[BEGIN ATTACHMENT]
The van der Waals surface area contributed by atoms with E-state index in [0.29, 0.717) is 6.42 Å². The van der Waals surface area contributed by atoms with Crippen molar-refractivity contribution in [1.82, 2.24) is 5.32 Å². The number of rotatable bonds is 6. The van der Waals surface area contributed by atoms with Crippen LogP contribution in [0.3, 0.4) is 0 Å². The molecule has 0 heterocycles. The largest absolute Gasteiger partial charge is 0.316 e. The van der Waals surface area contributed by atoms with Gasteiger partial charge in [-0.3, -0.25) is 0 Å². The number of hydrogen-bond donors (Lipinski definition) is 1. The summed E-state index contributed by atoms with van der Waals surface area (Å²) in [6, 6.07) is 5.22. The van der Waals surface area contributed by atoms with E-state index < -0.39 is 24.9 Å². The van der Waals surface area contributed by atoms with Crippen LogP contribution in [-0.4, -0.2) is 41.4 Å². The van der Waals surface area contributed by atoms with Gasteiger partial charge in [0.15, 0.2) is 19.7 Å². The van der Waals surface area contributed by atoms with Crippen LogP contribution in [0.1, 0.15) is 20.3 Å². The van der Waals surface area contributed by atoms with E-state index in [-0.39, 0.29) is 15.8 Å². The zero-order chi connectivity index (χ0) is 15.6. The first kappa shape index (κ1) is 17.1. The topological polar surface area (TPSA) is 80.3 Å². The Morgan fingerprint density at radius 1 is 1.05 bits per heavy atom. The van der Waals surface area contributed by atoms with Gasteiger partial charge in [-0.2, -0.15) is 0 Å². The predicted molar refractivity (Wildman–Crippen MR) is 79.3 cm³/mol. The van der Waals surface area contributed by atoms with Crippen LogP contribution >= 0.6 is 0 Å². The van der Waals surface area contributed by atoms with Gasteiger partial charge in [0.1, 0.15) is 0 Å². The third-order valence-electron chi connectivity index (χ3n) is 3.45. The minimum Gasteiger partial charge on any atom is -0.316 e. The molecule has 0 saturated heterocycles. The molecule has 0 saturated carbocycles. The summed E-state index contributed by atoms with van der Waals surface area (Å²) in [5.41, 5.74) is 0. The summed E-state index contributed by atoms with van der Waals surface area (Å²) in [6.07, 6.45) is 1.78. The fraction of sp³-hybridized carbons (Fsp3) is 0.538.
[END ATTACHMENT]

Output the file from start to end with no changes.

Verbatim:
The van der Waals surface area contributed by atoms with E-state index in [0.29, 0.717) is 6.42 Å². The van der Waals surface area contributed by atoms with Crippen molar-refractivity contribution in [1.82, 2.24) is 5.32 Å². The number of rotatable bonds is 6. The van der Waals surface area contributed by atoms with Crippen LogP contribution in [0.3, 0.4) is 0 Å². The molecule has 0 heterocycles. The largest absolute Gasteiger partial charge is 0.316 e. The van der Waals surface area contributed by atoms with Gasteiger partial charge in [-0.3, -0.25) is 0 Å². The number of hydrogen-bond donors (Lipinski definition) is 1. The summed E-state index contributed by atoms with van der Waals surface area (Å²) in [6, 6.07) is 5.22. The van der Waals surface area contributed by atoms with E-state index < -0.39 is 24.9 Å². The van der Waals surface area contributed by atoms with Crippen LogP contribution in [-0.4, -0.2) is 41.4 Å². The van der Waals surface area contributed by atoms with Gasteiger partial charge in [0.15, 0.2) is 19.7 Å². The van der Waals surface area contributed by atoms with Crippen LogP contribution in [0.1, 0.15) is 20.3 Å². The van der Waals surface area contributed by atoms with E-state index in [-0.39, 0.29) is 15.8 Å². The zero-order chi connectivity index (χ0) is 15.6. The first kappa shape index (κ1) is 17.1. The topological polar surface area (TPSA) is 80.3 Å². The Morgan fingerprint density at radius 1 is 1.05 bits per heavy atom. The van der Waals surface area contributed by atoms with Gasteiger partial charge in [-0.2, -0.15) is 0 Å². The predicted molar refractivity (Wildman–Crippen MR) is 79.3 cm³/mol. The van der Waals surface area contributed by atoms with Crippen LogP contribution >= 0.6 is 0 Å². The van der Waals surface area contributed by atoms with Gasteiger partial charge in [0.1, 0.15) is 0 Å². The third-order valence-electron chi connectivity index (χ3n) is 3.45. The minimum Gasteiger partial charge on any atom is -0.316 e. The molecule has 0 saturated heterocycles. The molecule has 0 saturated carbocycles. The summed E-state index contributed by atoms with van der Waals surface area (Å²) in [5.41, 5.74) is 0. The summed E-state index contributed by atoms with van der Waals surface area (Å²) in [6.07, 6.45) is 1.78. The fraction of sp³-hybridized carbons (Fsp3) is 0.538.